Vaccines may be less effective against new Covid-19 strain

Vaccinations and previous infection may be less effective against a new variant of Covid-19, Public Health England (PHE) has revealed.

PHE said, as of August 4, there were 37 confirmed VUI-21JUL-01 cases across six English regions, with most cases in London.

The variant was first discovered in Colombia in January. Cases have also been reported in several other countries.

PHE said there is preliminary laboratory evidence to suggest that vaccination and previous infection may be less effective at preventing infection with VUI-21JUL-01.

However, this data is very limited and more research is required. There is no evidence to suggest that VUI-21JUL-01 is more transmissible than the dominant Delta variant.

PHE’s latest Variant Technical Briefing shows that Delta is still overwhelmingly dominant across the UK, accounting for approximately 99% of cases.

The briefing includes updated hospitalisation data for Delta, which shows that in the period since the last update on 19 July, 1,467 people were hospitalised with cases of Delta confirmed by sequencing or genotyping. Of these, 808 (55.1%) were unvaccinated, while 512 (34.9%) had received both doses of the vaccine.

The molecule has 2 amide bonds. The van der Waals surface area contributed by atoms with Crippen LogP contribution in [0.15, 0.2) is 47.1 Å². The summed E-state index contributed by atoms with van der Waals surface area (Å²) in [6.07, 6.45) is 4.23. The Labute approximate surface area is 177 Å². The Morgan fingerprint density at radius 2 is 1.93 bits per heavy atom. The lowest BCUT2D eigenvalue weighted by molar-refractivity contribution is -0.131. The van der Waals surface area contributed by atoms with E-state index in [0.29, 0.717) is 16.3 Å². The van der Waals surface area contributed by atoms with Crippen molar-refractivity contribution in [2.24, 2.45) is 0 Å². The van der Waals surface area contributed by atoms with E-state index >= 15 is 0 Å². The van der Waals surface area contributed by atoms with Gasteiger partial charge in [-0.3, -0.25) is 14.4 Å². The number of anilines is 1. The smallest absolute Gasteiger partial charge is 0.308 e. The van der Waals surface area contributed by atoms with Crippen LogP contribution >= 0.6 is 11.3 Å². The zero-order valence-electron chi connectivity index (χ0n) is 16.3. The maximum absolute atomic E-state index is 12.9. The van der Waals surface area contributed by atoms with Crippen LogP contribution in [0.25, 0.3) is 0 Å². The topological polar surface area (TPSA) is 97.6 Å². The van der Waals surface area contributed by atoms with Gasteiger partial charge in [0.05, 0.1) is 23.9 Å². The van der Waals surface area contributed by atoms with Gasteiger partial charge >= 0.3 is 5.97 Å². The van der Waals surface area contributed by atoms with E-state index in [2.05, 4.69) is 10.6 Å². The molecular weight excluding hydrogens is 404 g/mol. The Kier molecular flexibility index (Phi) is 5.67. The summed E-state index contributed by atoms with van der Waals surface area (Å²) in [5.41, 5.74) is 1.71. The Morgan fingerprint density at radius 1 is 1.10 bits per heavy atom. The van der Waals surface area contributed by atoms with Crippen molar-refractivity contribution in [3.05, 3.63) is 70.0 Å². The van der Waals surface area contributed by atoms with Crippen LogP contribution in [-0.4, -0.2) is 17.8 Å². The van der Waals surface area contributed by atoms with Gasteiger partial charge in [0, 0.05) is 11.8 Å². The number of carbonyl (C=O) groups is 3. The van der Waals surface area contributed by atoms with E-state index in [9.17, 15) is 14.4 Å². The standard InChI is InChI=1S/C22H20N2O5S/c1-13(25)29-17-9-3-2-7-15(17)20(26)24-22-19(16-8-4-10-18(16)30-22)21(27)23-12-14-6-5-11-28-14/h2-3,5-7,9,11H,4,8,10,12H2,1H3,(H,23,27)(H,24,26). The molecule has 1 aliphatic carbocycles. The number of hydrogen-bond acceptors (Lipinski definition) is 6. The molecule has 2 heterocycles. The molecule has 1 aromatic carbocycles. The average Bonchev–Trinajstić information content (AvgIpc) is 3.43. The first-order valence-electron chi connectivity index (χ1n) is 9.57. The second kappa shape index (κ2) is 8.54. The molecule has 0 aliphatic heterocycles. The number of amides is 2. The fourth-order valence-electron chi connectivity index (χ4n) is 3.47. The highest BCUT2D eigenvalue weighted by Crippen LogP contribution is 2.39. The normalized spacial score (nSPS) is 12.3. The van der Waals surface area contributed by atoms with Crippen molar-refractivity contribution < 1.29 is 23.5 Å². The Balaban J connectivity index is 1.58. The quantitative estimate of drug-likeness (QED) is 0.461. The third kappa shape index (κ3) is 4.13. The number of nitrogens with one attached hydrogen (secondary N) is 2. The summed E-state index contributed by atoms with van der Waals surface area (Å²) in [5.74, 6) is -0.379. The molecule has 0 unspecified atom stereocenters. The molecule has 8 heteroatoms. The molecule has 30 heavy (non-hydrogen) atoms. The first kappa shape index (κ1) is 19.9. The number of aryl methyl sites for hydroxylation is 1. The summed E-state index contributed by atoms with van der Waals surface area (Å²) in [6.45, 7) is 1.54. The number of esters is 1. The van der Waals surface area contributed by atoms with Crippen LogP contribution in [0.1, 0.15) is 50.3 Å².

Visualization of the coronavirus causing COVID-19

PHE said while vaccines provide high levels of protection, they are not 100% effective and will not stop everyone from catching Covid-19. As more of the population gets vaccinated, we will see a higher relative percentage of vaccinated people in hospital.

Initial findings also indicate that levels of virus in those who become infected with Delta but have already been vaccinated may be similar to levels found in unvaccinated people.

This may have implications for people’s infectiousness, whether they have been vaccinated or not. However, this is early exploratory analysis and further targeted studies are needed to confirm whether this is the case.

Dr Jenny Harries, chief executive of the UK Health Security Agency, said: ‘The latest hospitalisation figures show once again how important it is that we all come forward to receive both doses of the vaccine as soon as we are able to do so.

‘Vaccination is the best tool we have in keeping ourselves and our loved ones safe from the serious disease risk Covid-19 can pose.

‘However, we must also remember that the vaccines do not eliminate all risk: it is still possible to become unwell with Covid-19 and infect others. It is still vital that we exercise caution, particularly while cases are high.

‘Remember that meeting outdoors is safer than indoors, isolate if you are told to by NHS Test and Trace and if you show symptoms stay home and get a PCR test as soon as possible. It is so important that we all continue to play our part.’

Photo Credit – Fusion Medical Animation


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